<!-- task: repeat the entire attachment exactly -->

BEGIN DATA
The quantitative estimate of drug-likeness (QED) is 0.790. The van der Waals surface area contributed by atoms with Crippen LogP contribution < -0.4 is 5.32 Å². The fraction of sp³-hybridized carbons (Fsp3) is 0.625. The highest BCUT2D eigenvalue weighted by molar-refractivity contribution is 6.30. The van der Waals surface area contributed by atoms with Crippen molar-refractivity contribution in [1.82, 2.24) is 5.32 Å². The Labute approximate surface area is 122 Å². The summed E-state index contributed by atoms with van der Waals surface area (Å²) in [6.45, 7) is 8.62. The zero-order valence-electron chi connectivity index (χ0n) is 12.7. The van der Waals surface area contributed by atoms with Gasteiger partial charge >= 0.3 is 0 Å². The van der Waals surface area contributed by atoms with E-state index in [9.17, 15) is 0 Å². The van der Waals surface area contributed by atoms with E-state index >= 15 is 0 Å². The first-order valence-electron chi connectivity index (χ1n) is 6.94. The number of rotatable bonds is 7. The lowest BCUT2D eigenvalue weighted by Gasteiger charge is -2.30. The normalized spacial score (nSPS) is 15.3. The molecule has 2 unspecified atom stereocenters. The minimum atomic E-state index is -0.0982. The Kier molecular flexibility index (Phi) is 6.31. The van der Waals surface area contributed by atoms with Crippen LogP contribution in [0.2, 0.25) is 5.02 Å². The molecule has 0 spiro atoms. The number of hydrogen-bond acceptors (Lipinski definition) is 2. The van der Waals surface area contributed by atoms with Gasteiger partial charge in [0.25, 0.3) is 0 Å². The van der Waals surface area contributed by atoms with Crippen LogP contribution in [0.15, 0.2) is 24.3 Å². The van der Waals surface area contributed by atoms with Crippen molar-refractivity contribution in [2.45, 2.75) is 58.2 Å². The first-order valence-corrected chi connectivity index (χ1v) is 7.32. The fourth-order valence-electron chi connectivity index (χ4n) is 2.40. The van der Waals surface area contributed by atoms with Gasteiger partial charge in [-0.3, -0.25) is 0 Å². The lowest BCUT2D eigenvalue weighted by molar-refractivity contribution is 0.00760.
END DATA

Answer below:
The quantitative estimate of drug-likeness (QED) is 0.790. The van der Waals surface area contributed by atoms with Crippen LogP contribution < -0.4 is 5.32 Å². The fraction of sp³-hybridized carbons (Fsp3) is 0.625. The highest BCUT2D eigenvalue weighted by molar-refractivity contribution is 6.30. The van der Waals surface area contributed by atoms with Crippen molar-refractivity contribution in [1.82, 2.24) is 5.32 Å². The Labute approximate surface area is 122 Å². The summed E-state index contributed by atoms with van der Waals surface area (Å²) in [6.45, 7) is 8.62. The zero-order valence-electron chi connectivity index (χ0n) is 12.7. The van der Waals surface area contributed by atoms with Gasteiger partial charge >= 0.3 is 0 Å². The van der Waals surface area contributed by atoms with E-state index in [9.17, 15) is 0 Å². The van der Waals surface area contributed by atoms with E-state index >= 15 is 0 Å². The first-order valence-electron chi connectivity index (χ1n) is 6.94. The number of rotatable bonds is 7. The lowest BCUT2D eigenvalue weighted by Gasteiger charge is -2.30. The normalized spacial score (nSPS) is 15.3. The molecule has 2 unspecified atom stereocenters. The minimum atomic E-state index is -0.0982. The Kier molecular flexibility index (Phi) is 6.31. The van der Waals surface area contributed by atoms with Crippen LogP contribution in [0.2, 0.25) is 5.02 Å². The molecule has 0 spiro atoms. The number of hydrogen-bond acceptors (Lipinski definition) is 2. The van der Waals surface area contributed by atoms with Gasteiger partial charge in [0.25, 0.3) is 0 Å². The van der Waals surface area contributed by atoms with Crippen LogP contribution in [0.15, 0.2) is 24.3 Å². The van der Waals surface area contributed by atoms with Crippen molar-refractivity contribution in [2.45, 2.75) is 58.2 Å². The first-order valence-corrected chi connectivity index (χ1v) is 7.32. The fourth-order valence-electron chi connectivity index (χ4n) is 2.40. The van der Waals surface area contributed by atoms with Gasteiger partial charge in [-0.3, -0.25) is 0 Å². The lowest BCUT2D eigenvalue weighted by molar-refractivity contribution is 0.00760.